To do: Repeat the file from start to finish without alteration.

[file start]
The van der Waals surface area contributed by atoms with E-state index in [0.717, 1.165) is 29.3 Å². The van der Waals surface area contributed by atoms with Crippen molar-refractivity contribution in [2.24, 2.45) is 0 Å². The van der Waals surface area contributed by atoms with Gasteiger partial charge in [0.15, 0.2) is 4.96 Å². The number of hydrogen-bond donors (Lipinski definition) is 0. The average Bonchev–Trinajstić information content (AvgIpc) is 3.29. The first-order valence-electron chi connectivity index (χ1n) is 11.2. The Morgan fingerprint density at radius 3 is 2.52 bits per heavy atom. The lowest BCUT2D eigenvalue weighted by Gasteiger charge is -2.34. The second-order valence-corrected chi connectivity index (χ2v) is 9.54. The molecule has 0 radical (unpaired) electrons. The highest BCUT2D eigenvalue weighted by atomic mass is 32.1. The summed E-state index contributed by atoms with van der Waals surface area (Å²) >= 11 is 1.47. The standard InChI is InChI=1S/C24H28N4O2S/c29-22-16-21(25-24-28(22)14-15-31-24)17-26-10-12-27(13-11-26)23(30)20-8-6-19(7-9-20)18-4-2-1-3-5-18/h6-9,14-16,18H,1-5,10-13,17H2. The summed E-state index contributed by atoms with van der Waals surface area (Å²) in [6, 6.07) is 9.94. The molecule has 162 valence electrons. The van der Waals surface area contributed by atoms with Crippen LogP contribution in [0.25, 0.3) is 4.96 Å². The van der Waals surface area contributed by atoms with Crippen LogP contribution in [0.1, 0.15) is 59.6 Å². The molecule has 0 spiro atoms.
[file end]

The van der Waals surface area contributed by atoms with E-state index in [0.717, 1.165) is 29.3 Å². The van der Waals surface area contributed by atoms with Crippen molar-refractivity contribution in [2.24, 2.45) is 0 Å². The van der Waals surface area contributed by atoms with Gasteiger partial charge in [0.15, 0.2) is 4.96 Å². The number of hydrogen-bond donors (Lipinski definition) is 0. The average Bonchev–Trinajstić information content (AvgIpc) is 3.29. The first-order valence-electron chi connectivity index (χ1n) is 11.2. The Morgan fingerprint density at radius 3 is 2.52 bits per heavy atom. The lowest BCUT2D eigenvalue weighted by Gasteiger charge is -2.34. The second-order valence-corrected chi connectivity index (χ2v) is 9.54. The molecule has 0 radical (unpaired) electrons. The highest BCUT2D eigenvalue weighted by atomic mass is 32.1. The summed E-state index contributed by atoms with van der Waals surface area (Å²) >= 11 is 1.47. The standard InChI is InChI=1S/C24H28N4O2S/c29-22-16-21(25-24-28(22)14-15-31-24)17-26-10-12-27(13-11-26)23(30)20-8-6-19(7-9-20)18-4-2-1-3-5-18/h6-9,14-16,18H,1-5,10-13,17H2. The summed E-state index contributed by atoms with van der Waals surface area (Å²) in [6, 6.07) is 9.94. The molecule has 162 valence electrons. The van der Waals surface area contributed by atoms with Crippen LogP contribution in [0.25, 0.3) is 4.96 Å². The van der Waals surface area contributed by atoms with Crippen LogP contribution in [0.1, 0.15) is 59.6 Å². The molecule has 0 spiro atoms.